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Old cabins hinder plans for new Jewish center

Janet Urquhart
A sketch of the proposed Aspen Jewish Community Center, as seen from Main Street, includes the auditorium/sanctuary on the right, a classroom building on the left (east) and the incorporation of two old cabins. Rendering courtesy Arthur Chabon Architect.
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Plans for an Aspen Jewish Community Center on Main Street remain in limbo until the city and the congregation can agree on what should happen to nine old cabins on the property.After a fourth review Wednesday of conceptual plans for the project by the Historic Preservation Commission, neither HPC members nor the Chabad of Aspen, which wants to build the complex, are sure where the project is headed. Representatives of both sides, however, are still expressing optimism that an acceptable plan will emerge.”At this point, we don’t know what we’re doing,” said planning consultant Alan Richman, whose clients have been sent back to the drawing board yet again. “The Jewish congregation owns the property and intends to build something on it.””We’re very disappointed, but not discouraged,” added Rabbi Mendel Mintz, who leads the congregation.The Chabad of Aspen purchased the Main Street property between Third and Fourth streets last year for $5.06 million, according to records on file at the Pitkin County Clerk and Recorder’s Office. The site, currently known as L’Auberge d’Aspen, contains 19 cabins that have been rented as lodge rooms. Ten of them are relatively new; nine date to the late 1930s or early ’40s. The old cabins were simple motel accommodations – guests could pull up alongside the cabin they’d rented for the night.The old cabins aren’t currently designated as historic structures, but the property is within the Main Street Historic District, giving the HPC oversight of what happens there.

As part of the redevelopment, the city would like to see the old cabins protected through a formal historic designation. Too much change to the look and location of the cabins, however, could make them ineligible, said Amy Guthrie, the city’s historic preservation officer.”We haven’t found the right balance yet,” she said. “How much can they relocate or alter the cabins before they don’t qualify to be historic anymore?”I know there’s a solution here,” she added.”We would be happy with the designation after we’re done,” Richman said. It’s likely the congregation would not have been interested in the property to begin with had the cabins already been designated as historic and subject to the city’s strict rules on alteration and relocation, he said. Preserving all of the cabins in their present locales effectively “condemns half the property,” Richman said.The proposed project calls for a two-story classroom building along Third Street, where two old cabins would have to be removed; and a two-story auditorium/sanctuary building along Fourth Street that would also contain offices, a library and other functions.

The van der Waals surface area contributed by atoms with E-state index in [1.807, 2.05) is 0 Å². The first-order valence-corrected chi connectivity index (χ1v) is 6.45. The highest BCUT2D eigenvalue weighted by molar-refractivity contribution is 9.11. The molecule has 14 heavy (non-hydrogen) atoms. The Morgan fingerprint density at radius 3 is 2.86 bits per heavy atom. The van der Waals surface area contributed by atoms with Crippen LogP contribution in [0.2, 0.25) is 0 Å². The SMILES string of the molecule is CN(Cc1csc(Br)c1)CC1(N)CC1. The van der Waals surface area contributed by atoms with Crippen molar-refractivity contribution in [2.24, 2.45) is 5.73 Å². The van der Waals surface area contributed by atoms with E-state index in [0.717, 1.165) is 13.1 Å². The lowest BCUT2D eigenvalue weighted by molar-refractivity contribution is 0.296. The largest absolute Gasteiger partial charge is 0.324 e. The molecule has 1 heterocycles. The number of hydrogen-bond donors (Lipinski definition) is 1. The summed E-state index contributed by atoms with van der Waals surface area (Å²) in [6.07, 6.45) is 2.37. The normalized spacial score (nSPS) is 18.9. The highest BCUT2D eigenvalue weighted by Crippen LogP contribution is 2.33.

“It’s very hard to make all that compatible with those small buildings,” Richman said.The 10 new cabins and two old ones would be moved off site, but not demolished, under the latest plan. The remaining old cabins would be incorporated into the complex; four of them would be combined to create two employee housing units, according to the proposal.Historic integrity threatenedIn her memo to the HPC, Guthrie said the proposal has evolved into one “that has unacceptable impacts to the historic integrity of the property.” She urged the HPC to decide whether or not the cabins will be designated as historic, as the uncertainty about their future status is hindering discussion about what alterations will be acceptable on the site.”Having them unilaterally designated without our consent is not something we find acceptable,” Mintz said Wednesday. “We feel like the [HPC] has been very responsive, but we’re disappointed with the staff’s response to the project.”Despite the disagreement, HPC member Michael Hoffman said he believes the conceptual plans are still moving forward.

“I wouldn’t say it’s bogged down. I don’t think it is, frankly, but some hard decisions have to be made,” he said. “Do we agree the two cabins can be removed and still be an appropriate historic designation project?”Potentially complicating the HPC’s deliberations is a federal law, the Religious Land-Use and Institutionalized Persons Act of 2000, and its possible implications.Among its prohibitions, the act reads, “No government shall impose or implement a land-use regulation that unreasonably limits religious assemblies, institutions or structures within a jurisdiction.””Our attorneys are looking into it, but it’s not somewhere we want to go now,” Mintz said.Hoffman, an attorney, said he doesn’t believe the legislation would apply.”We’re not making it any more difficult for a religious institution to build here than anyone else,” he said. “Our land-use regulations are what they are.”Janet Urquhart’s e-mail address is janet@aspentimes.com


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